All you do is enter the amount you weigh (I know, I know). Then, you enter what you want to weigh and by when. The app will figure out how many calories you need to eat in order to meet your goal. It’ll also send you an email reminder when you haven’t logged in.

Now, I keep track of what I put in my mouth and see foods in terms of calories and am careful not to squander them on chips and sweets and other edible vices. I select foods that count: nutritious and will fill me up (Subway, with their 300-plus calorie sandwiches, is my second home).

When I’m trolling the areas near my job during lunchtime in search of food, I don’t have an excuse that I don’t know how many calories are in what. According to my app, I know that a Mickey D’s Filet O Fish sandwich is 380 calories and 1 ½ oz. of grilled chicken breast is only 46. With only about 1,100 calories allotted per day, which one do you think I am going to pick?

If you don’t have an iPhone, no worries, you can access Lose It! from any Smartphone that lets you go online, or just go to the site from your personal laptop or computer. The web address is

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I’m a flirt…

I’m a flirt. No, not the kind who bats her eyes and shows a little leg whenever the mood hits her; unfortunately, I am the kind who teeters in and out of the danger zone of having high blood pressure.

That’s right. My love affair with potato chips and all things deep-fried have wreaked havoc on my health and if this 37 year-old, married, mother of two doesn’t get a handle on it, I won’t be a flirt anymore, but in a full-fledged, long-term relationship with my self-inflicted illness.

I knew something was wrong when I kept having a throbbing headache. It literally felt like my head was about to explode. Blood pressure is the pressure of your blood as it circulates against the walls of your blood vessels. My doctor kept up with my numbers and saw that each time I came in for a visit they would be high.

My top, or systolic, number that measures the pressure in your arteries while your heart beats was continually in the 140s when it should be around 120 or below. The bottom, or diastolic, number that measures the pressure in your arteries when your heart rests between beats was in the 90s when it should be 80 or below. According to my doctor, 150/90 is high blood pressure period and I was working my way to being at that level.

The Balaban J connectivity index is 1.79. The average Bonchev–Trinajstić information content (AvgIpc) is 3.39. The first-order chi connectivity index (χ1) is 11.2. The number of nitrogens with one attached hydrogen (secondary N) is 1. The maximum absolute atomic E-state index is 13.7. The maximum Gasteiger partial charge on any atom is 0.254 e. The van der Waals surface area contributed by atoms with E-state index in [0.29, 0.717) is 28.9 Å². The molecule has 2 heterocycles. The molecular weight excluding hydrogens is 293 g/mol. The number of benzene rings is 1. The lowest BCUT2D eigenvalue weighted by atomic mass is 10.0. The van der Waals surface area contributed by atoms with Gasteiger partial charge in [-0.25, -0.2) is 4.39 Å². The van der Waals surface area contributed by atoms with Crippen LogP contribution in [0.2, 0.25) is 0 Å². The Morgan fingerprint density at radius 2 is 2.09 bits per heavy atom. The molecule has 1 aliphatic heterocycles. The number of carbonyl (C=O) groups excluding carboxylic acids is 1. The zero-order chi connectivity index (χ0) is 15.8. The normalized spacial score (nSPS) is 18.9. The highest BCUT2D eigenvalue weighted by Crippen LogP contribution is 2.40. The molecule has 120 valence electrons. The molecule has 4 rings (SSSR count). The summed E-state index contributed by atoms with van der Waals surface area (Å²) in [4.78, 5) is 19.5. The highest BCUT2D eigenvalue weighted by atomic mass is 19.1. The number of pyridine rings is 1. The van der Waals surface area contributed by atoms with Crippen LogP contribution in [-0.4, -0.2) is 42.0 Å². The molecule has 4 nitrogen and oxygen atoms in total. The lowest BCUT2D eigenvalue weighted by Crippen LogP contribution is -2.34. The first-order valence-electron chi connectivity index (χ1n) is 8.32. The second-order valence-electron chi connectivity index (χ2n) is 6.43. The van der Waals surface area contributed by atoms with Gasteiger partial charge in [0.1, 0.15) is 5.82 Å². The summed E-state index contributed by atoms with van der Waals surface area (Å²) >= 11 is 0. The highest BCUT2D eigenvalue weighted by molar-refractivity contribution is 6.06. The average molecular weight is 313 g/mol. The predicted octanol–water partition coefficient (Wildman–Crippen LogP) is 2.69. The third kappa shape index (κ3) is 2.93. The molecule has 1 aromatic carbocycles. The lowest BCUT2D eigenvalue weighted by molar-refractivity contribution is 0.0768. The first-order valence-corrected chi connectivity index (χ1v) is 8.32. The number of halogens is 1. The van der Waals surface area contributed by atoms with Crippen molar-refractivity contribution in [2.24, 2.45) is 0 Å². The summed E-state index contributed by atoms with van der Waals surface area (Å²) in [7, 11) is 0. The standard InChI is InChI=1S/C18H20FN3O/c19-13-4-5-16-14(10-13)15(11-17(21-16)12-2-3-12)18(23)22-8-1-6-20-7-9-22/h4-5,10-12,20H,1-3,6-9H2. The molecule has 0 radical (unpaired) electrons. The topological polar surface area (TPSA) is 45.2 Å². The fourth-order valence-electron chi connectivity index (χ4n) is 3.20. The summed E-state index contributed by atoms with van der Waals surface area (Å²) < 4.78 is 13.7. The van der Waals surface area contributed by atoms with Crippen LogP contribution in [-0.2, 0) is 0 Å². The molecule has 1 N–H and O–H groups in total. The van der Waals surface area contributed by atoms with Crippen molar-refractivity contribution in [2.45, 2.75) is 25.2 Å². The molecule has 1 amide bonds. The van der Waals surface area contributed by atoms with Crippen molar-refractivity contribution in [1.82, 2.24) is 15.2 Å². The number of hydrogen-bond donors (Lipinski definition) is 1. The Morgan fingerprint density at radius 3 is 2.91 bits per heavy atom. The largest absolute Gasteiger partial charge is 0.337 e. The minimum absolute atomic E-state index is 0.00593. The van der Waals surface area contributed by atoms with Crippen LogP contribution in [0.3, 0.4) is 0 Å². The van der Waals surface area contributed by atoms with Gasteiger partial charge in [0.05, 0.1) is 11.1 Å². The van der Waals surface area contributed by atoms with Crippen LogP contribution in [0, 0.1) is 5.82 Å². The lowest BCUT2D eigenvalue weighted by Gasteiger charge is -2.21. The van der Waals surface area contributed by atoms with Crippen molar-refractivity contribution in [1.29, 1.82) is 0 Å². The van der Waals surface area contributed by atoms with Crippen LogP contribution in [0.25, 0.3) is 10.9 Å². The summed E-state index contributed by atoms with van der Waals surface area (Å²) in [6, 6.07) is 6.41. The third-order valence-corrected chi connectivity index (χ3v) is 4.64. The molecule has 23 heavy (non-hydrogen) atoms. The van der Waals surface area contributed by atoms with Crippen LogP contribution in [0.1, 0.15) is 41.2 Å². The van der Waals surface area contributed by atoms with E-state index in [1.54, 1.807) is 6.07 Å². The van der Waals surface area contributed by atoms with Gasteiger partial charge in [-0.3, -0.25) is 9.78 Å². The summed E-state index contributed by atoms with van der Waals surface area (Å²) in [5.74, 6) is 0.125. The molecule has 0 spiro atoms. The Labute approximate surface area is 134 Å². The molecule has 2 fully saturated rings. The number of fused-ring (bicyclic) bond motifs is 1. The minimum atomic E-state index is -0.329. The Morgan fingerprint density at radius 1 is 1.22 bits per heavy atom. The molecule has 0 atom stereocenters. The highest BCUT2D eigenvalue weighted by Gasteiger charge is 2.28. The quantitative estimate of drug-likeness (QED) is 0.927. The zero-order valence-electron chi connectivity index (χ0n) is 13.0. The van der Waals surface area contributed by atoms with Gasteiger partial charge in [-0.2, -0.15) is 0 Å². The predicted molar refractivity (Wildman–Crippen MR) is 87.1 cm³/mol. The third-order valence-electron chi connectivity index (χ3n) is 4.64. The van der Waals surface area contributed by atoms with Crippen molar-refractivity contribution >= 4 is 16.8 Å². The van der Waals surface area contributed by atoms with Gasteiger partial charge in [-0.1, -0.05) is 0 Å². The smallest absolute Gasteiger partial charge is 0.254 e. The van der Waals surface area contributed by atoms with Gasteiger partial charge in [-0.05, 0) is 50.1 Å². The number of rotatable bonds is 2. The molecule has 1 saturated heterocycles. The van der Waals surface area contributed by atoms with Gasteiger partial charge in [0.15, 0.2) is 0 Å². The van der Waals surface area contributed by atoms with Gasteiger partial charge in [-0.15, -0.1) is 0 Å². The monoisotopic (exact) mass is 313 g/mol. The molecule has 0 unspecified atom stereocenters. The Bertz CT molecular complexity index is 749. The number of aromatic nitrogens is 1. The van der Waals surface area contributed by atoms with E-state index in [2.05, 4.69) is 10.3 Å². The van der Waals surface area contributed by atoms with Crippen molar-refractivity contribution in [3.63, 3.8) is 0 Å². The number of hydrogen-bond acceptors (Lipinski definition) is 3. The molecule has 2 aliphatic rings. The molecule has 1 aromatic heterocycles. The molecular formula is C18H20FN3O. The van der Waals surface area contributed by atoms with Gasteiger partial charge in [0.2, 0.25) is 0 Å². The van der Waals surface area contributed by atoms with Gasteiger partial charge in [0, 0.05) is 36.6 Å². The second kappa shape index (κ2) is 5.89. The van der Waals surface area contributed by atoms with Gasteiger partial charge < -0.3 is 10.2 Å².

My doctor put me on a blood pressure pill for six months and instructed me to lose weight and start exercising. Fearing that I would be on the pill for life and upset that my salty, fatty eating habits made me sick, I joined a Couch to 10k running program and also tried to do away with my bad eating habits. Pretty soon, the weight dropped off and the blood pressure went down. My doctor took me off the meds and I was on Cloud Nine.

But then, a few months later, I got assigned to a big, very involved work project while at the same time my personal life got a little more hectic. I fell back into my old ways.

I stopped exercising and was working into the wee hours of the night. I started back seeing my old boyfriend-on-the-side, “Lays,” (That’s “Mr. Sour Cream & Onion Lays,” to you) and the pounds crept back on, bringing with them a few extra. As a result, my blood pressure numbers headed back into the danger zone.

I was tired, listless and didn’t feel like myself. Then, I began to feel pressure in my chest and a tingling in my left arm. I immediately made an appointment to see the doctor.

My doctor was not available so I saw this older, kind of crabby gentleman who saw my blood pressure numbers and immediately took out his prescription pad and sentenced me to go back on meds. He basically said that taking blood pressure pills was my cross to bear and if I wanted to live long then I had to take them.

I reluctantly got the medicine and popped a pill before I went to bed. Then, around 3 a.m., I woke up feeling nervous and uneasy. I started sweating and the feelings of nervousness got more and more intense. I began to freak out and scared my husband half to death. I thought I was dying of a heart attack.

I had a bad reaction to the medicine.

I went to see my doctor and he gave me a heart-to-heart. He said, “You are too young to be on blood pressure pills. You know what you need to do; now I need you to do it.”

He took out his prescription pad and wrote down that I needed to exercise three days a week. He took me off the pill and told me to lose 25 pounds by November. If I don’t and these numbers are still the same, then I will be a high-blood-pressure flirt no more.

Now I am faced with a challenge: continue a lifestyle of eating fatty foods and letting stress control me or become a new woman who takes charge of her diet and stresses so that I can live a healthy, medicine-free life. I choose the latter.

Starting today, I am working to get off the weight and deal with my worries in a more constructive way. As I learn tips and meet milestones, I plan to share them. Until then, I’m “under pressure” to beat high blood pressure while managing life’s pressures of being a wife, mommy and working woman.

With God’s help, I will.